Fed chair: Interest rates 'likely to be higher' than estimates

Federal Reserve chief Jerome Powell warned of higher-than-anticipated interest rates in his testimony in front of Congress on Tuesday.

Last December, Fed officials estimated that the terminal rate would be around 5.1 percent. However, data from global financial firm CME Group revealed that 69 percent of investors now predict the terminal rate will range from 5.5 to 5.75 percent.

"The latest economic data have come in stronger than expected, which suggests that the ultimate level of interest rates is likely to be higher than previously anticipated," Powell said.

"If the totality of the data were to indicate that faster tightening is warranted, we would be prepared to increase the pace of rate hikes."

Analysts explained that the Fed might fasten the pace of its rate hike after opting to increase the interest rate by only 25 basis points last month. Some investors projected that the Fed would increase the rate by 50 basis points in the Federal Open Market Committee meeting later this month.

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New data indicated that inflation was still well above the Fed's two percent target. Consumption expenditure prices — the Fed's preferred inflation indicator for its broad coverage of the economy — showed an annual increase of 5.4 percent in January.

Meanwhile, the job report for January showed an addition of 517,000 payrolls — 200,000 higher than initial estimates. The robust job market increased the risks of prices going up further due to wage inflation. The government will publish the job report for February, which experts predict will still indicate a tight labor market.

In his testimony, Powell argued that hot inflation data from January might result from "unseasonably warm weather." Better weather means less disruption in construction, mining and other weather-sensitive sectors, leading to fewer layoffs. Consumers also likely go out and spend their money in warmer weather.

“We have covered a lot of ground, and the full effects of our tightening so far are yet to be felt. Even so, we have more work to do.”

Jerome Powell, Chairman of the Federal Reserve

Regardless, the Fed chairman acknowledged that his agency still has "more work to do" in its fight against inflation even if it has already "covered a lot of ground." He added that the road to bringing down inflation could be "bumpy."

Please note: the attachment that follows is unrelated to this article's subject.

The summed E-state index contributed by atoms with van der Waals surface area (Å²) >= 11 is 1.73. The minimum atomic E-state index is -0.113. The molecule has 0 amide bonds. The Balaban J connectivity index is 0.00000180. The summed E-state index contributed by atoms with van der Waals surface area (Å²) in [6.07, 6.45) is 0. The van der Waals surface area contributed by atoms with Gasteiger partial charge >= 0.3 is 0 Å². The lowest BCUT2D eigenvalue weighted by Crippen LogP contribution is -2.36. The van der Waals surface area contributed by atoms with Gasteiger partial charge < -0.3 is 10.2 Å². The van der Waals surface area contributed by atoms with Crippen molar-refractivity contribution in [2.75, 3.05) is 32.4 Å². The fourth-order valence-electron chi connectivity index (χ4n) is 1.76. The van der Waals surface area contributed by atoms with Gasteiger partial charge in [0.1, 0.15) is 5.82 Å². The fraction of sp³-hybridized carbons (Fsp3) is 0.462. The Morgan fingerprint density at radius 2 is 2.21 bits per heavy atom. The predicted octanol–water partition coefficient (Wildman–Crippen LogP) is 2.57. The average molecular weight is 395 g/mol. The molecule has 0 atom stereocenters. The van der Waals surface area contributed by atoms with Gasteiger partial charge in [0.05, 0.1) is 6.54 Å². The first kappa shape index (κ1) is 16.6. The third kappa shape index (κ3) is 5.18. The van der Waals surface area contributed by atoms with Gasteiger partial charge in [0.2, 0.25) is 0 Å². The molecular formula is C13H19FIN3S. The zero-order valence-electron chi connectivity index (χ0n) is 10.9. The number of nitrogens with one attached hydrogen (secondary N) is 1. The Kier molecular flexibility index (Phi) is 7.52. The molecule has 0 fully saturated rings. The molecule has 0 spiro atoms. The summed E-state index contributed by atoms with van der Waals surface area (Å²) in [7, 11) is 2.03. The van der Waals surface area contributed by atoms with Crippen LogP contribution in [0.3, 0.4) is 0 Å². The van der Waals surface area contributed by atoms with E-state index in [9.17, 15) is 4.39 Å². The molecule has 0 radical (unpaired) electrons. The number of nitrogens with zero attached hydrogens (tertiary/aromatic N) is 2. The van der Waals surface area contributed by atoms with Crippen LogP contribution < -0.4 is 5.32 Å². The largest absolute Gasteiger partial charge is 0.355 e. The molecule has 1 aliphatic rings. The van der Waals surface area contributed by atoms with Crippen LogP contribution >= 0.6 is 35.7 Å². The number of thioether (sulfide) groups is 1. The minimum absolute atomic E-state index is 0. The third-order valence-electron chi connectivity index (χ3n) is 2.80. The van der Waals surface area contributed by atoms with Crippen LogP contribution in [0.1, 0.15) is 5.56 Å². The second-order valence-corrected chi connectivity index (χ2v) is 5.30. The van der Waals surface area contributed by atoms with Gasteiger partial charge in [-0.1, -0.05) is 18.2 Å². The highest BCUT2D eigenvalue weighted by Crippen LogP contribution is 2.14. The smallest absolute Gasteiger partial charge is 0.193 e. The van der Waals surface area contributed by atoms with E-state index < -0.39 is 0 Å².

Powell also responded to demand by Democrats in the Senate Banking, Housing and Urban Affairs Committee to reconsider its monetary tightening policy. Democratic Sen. Elizabeth Warren of Massachusetts said the Fed's inflation target would put two million people out of employment.

"We're taking the only measures we have to bring inflation down," the Fed chief answered. "Will working people be better off if we just walk away from our jobs if inflation remains at 5, 6 percent?"

Powell said past data had shown that loosening monetary policy "prematurely" would result in severe market volatility. The chairman asserted that the Fed would maintain its restrictive monetary policy until the job was "done."

The chief maintained that the central bank would decide on rates "meeting by meeting," depending on data and the impact of rate hikes on inflation and economic activity.

Hard landing for U.S. economy

James Knightley, chief international economist at financial service firm ING, said the U.S. economy could head to a hard landing if the Fed decided to take on a more hawkish approach to combat inflation. A hard landing is a steep economic downturn following rapid growth, it can be a slowdown in growth or even an economic contraction.

Knightley warned that monetary policy works with "long and varied lags," meaning that the economy has yet to fully experience the effects of the Fed's monetary tightening. The policy would not only increase borrowing costs but also reduce credit availability as banks pull back from lending.